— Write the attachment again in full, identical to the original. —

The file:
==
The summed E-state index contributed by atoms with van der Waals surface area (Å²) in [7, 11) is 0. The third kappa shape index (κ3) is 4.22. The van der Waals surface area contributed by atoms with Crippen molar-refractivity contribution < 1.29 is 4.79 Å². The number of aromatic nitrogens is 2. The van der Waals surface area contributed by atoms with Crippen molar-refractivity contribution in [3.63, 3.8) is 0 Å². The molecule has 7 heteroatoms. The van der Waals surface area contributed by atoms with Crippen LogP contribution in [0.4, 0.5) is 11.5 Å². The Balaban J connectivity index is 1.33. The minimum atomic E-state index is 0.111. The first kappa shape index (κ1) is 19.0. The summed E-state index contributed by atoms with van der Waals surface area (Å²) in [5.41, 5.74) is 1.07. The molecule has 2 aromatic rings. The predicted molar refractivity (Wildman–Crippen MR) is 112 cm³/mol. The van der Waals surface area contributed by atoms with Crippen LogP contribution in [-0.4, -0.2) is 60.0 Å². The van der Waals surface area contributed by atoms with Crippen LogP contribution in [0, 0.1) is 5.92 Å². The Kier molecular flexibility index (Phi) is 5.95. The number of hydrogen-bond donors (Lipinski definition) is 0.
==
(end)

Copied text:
The summed E-state index contributed by atoms with van der Waals surface area (Å²) in [7, 11) is 0. The third kappa shape index (κ3) is 4.22. The van der Waals surface area contributed by atoms with Crippen molar-refractivity contribution < 1.29 is 4.79 Å². The number of aromatic nitrogens is 2. The van der Waals surface area contributed by atoms with Crippen molar-refractivity contribution in [3.63, 3.8) is 0 Å². The molecule has 7 heteroatoms. The van der Waals surface area contributed by atoms with Crippen LogP contribution in [0.4, 0.5) is 11.5 Å². The Balaban J connectivity index is 1.33. The minimum atomic E-state index is 0.111. The first kappa shape index (κ1) is 19.0. The summed E-state index contributed by atoms with van der Waals surface area (Å²) in [5.41, 5.74) is 1.07. The molecule has 2 aromatic rings. The predicted molar refractivity (Wildman–Crippen MR) is 112 cm³/mol. The van der Waals surface area contributed by atoms with Crippen LogP contribution in [-0.4, -0.2) is 60.0 Å². The van der Waals surface area contributed by atoms with Crippen LogP contribution in [0, 0.1) is 5.92 Å². The Kier molecular flexibility index (Phi) is 5.95. The number of hydrogen-bond donors (Lipinski definition) is 0.